What do you really know about Ash? That’s the fundamental question of Ash vs. Evil Dead’s latest episode, “Books From Beyond,” which a handcuffed Amanda Fisher poses to a gun-toting Kelly in a decidedly lopsided conversation about Ash’s dubious morality. Sure, we all know that he’s the hero, here, but Fisher is yet to be convinced, in part because Ash is the kind of hero who, well-intentioned or not, tends to leave varying measurements of havoc in his wake. He’ll take a chainsaw to the Deadites haunting your door, but when the mops come out to clean up the corpses, he’ll hop right in his Oldsmobile and skedaddle before you can say “Klaatu Verata Necktie Nectar Nickel shit.”
So it goes. The hell of it is that both women make good points about Ash, that oafish, atypical vanquisher of all things infernal: He did indeed save Kelly’s bacon, but he’s also the guy who let the Deadites into the world for the umpteenth time. In fact, he’s back at it as Amanda and Kelly speak, but rather than Deadites, Ash wants to have a one-on-one with a demon, because there’s no universe in which that’s not a horrible, terrible, no good, very bad idea. It might be the worst idea he’s ever had—and remember, we’re talking about the same guy who thought he could fudge a seven syllable magical phrase without pissing off evil. Bad ideas are practically his bread and butter, though in “Books From Beyond,” he does have one good one.
That idea would be Pablo and Kelly. Sitting in his car outside the eponymous macabre emporium, they poke at Ash and his self-imposed alienation. He is, as he puts it, an alone wolf. He likes to work alone. But, as Pablo points out, working alone is lonesome work. Pablo so badly wants to hang with Ash that he’s even come up with a name for the trio: Ghost Beaters. (Back to the drawing board, Pablo.) By the time they make it out of the book shop, though, Ash has reversed his position on going solo and decides to keep the band together. Viewers probably don’t expect much out of Ash vs. Evil Dead apart from comedy, mayhem, and occasional scares, but watching Ash grow as a person lets Bruce Campbell do the kind of quiet character work that gives his geek legend substance. He’s great with a crass quip or a sarcastic gibe, and “Books From Beyond” contains tons of those. (“You smooth, brown Einstein,” he says in praise of Pablo. It’d be mildly offensive if it wasn’t so damn endearing.) When he drives off to the next adventure with Kelly and Pablo in tow, he gets to do something a little more emotional.
It’s a nice beat of humanity following twenty minutes of near-misses. Ash brings the Necronomicon to Lionel (Kelson Henderson), the proprietor of Books From Beyond, in hopes that Lionel can translate it for him and utter a spell to repel the Deadites for good; Lionel has a major fanboy freakout upon seeing the text, as he’s devoted his life to finding it. That seems like a bad sign, and Evil Dead likes to remind us that evil is sneaky and appearances can be deceiving. (Evidence: “Bait.”) But Lionel’s just a serious aficionado of eldritch and horrible tomes. It’s Ash who screws the pooch by having him summon Eligos (Ben Fransham), that sinewy, jaw-some monster you’ve seen in promo material for the series. (One-liner of the week: “Okay, uh, first off: You don’t look anything like your photo, so you might wanna update that.”) Ash assumes that Eligos is the demon equivalent of a nerd. Big mistake. Eligos is the nastiest customer Ash has ever tangled with, and one of the few actual, Hell born-and-raised demons we’ve gotten to see throughout Evil Dead’s existence.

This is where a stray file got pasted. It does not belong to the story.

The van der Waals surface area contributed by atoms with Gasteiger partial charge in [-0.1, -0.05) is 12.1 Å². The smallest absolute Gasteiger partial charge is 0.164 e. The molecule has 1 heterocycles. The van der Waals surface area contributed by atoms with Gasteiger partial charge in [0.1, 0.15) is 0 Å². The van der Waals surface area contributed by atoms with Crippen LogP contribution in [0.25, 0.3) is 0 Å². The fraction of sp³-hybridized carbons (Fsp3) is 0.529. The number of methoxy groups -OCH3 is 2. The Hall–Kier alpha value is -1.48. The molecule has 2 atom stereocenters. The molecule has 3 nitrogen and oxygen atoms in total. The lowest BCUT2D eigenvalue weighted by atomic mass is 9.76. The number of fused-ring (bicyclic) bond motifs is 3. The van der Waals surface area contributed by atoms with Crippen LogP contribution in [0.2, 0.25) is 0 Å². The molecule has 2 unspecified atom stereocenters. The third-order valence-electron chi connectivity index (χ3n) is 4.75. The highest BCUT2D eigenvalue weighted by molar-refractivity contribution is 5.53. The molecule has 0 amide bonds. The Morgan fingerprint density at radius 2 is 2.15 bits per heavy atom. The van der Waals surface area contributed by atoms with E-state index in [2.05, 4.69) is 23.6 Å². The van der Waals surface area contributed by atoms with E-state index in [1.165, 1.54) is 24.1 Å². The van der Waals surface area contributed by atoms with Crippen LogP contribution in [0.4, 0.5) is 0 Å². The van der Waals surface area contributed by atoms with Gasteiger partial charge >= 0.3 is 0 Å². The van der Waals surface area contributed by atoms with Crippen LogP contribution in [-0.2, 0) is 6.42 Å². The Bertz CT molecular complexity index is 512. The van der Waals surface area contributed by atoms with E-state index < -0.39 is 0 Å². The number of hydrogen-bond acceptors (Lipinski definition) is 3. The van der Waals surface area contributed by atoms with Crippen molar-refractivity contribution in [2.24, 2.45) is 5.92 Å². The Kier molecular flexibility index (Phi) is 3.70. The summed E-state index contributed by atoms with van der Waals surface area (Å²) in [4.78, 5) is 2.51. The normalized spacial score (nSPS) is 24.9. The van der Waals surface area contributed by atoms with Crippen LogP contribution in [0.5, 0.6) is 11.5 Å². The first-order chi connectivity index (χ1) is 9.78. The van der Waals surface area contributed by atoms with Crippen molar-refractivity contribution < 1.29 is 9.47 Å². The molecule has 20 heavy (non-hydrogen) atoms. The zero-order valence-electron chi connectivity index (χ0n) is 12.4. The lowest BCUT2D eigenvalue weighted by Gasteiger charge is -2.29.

He only comes out on top thanks to teamwork, as Pablo and Kelly step in to help him out. Ghost Beaters at work. Maybe eventually (scratch that: definitely) Amand will join their ranks, though after the precarious situation Ash leaves her in in the episode’s final moments, she’ll probably need a bit more time before that happens. And what about Ruby (Lucy Lawless), who we get to see interrogate Kelly’s Deadite dad at ceremonial knifepoint? Apparently, she knows a few things about dealing with demonic zombies that Ash just doesn’t, and where Amanda only appears to be seeking answers from him, Ruby seems like she’s out for his blood. Neither of these ladies like Ash, but hey, maybe they’ll like him once they get to know him. Obviously, that’s a long-term goal—a very, very long-term goal. We’re not there yet. “Books From Beyond” stalls us out on that score, though the upside of expanding on the Necronomicon is a pretty important upside. Now let’s just hope Ash can sweet-talk Pablo’s uncle without pissing him off, too.
Boston-based critic Andy Crump has been writing online about film since 2009, and has contributed to Paste Magazine since 2013. He also writes for Screen Rant, Movie Mezzanine, and Birth.Movies.Death. You can follow him on Twitter. He is composed of roughly 65% craft beer.